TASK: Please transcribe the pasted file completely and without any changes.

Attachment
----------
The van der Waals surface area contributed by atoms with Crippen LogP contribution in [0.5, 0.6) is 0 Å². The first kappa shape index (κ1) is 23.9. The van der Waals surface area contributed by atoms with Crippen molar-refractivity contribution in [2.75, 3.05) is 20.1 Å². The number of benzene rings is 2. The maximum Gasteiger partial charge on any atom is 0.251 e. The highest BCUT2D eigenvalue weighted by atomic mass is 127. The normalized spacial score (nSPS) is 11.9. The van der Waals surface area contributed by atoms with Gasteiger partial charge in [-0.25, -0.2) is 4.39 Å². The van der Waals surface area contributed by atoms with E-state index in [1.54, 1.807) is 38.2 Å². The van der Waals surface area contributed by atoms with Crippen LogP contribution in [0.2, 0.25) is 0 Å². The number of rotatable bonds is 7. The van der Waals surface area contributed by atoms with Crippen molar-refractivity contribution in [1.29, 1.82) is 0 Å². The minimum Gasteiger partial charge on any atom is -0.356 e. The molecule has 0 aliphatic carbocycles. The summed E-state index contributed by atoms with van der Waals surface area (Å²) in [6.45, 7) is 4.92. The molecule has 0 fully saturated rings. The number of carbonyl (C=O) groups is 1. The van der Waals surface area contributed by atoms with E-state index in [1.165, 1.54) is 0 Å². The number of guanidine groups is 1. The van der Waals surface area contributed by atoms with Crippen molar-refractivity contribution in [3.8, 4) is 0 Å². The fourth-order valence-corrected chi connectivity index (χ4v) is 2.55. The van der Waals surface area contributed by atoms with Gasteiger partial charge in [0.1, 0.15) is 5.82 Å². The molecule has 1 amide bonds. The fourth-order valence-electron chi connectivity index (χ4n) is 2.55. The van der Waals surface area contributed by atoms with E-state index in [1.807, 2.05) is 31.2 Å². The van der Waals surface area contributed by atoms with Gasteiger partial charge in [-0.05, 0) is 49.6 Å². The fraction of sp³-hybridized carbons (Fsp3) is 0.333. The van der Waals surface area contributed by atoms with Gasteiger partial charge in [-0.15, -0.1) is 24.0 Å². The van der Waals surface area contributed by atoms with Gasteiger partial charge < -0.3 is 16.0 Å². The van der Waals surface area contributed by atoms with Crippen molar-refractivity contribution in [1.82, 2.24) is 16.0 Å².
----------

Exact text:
The van der Waals surface area contributed by atoms with Crippen LogP contribution in [0.5, 0.6) is 0 Å². The first kappa shape index (κ1) is 23.9. The van der Waals surface area contributed by atoms with Crippen molar-refractivity contribution in [2.75, 3.05) is 20.1 Å². The number of benzene rings is 2. The maximum Gasteiger partial charge on any atom is 0.251 e. The highest BCUT2D eigenvalue weighted by atomic mass is 127. The normalized spacial score (nSPS) is 11.9. The van der Waals surface area contributed by atoms with Gasteiger partial charge in [-0.25, -0.2) is 4.39 Å². The van der Waals surface area contributed by atoms with E-state index in [1.54, 1.807) is 38.2 Å². The van der Waals surface area contributed by atoms with Crippen LogP contribution in [0.2, 0.25) is 0 Å². The number of rotatable bonds is 7. The van der Waals surface area contributed by atoms with Crippen molar-refractivity contribution in [1.29, 1.82) is 0 Å². The minimum Gasteiger partial charge on any atom is -0.356 e. The molecule has 0 aliphatic carbocycles. The summed E-state index contributed by atoms with van der Waals surface area (Å²) in [6.45, 7) is 4.92. The molecule has 0 fully saturated rings. The number of carbonyl (C=O) groups is 1. The van der Waals surface area contributed by atoms with E-state index in [1.165, 1.54) is 0 Å². The number of guanidine groups is 1. The van der Waals surface area contributed by atoms with Crippen molar-refractivity contribution in [3.8, 4) is 0 Å². The fourth-order valence-corrected chi connectivity index (χ4v) is 2.55. The van der Waals surface area contributed by atoms with Gasteiger partial charge in [0.1, 0.15) is 5.82 Å². The molecule has 1 amide bonds. The fourth-order valence-electron chi connectivity index (χ4n) is 2.55. The van der Waals surface area contributed by atoms with E-state index in [1.807, 2.05) is 31.2 Å². The van der Waals surface area contributed by atoms with Gasteiger partial charge in [-0.05, 0) is 49.6 Å². The fraction of sp³-hybridized carbons (Fsp3) is 0.333. The van der Waals surface area contributed by atoms with Gasteiger partial charge in [-0.15, -0.1) is 24.0 Å². The van der Waals surface area contributed by atoms with Gasteiger partial charge < -0.3 is 16.0 Å². The van der Waals surface area contributed by atoms with Crippen molar-refractivity contribution in [1.82, 2.24) is 16.0 Å².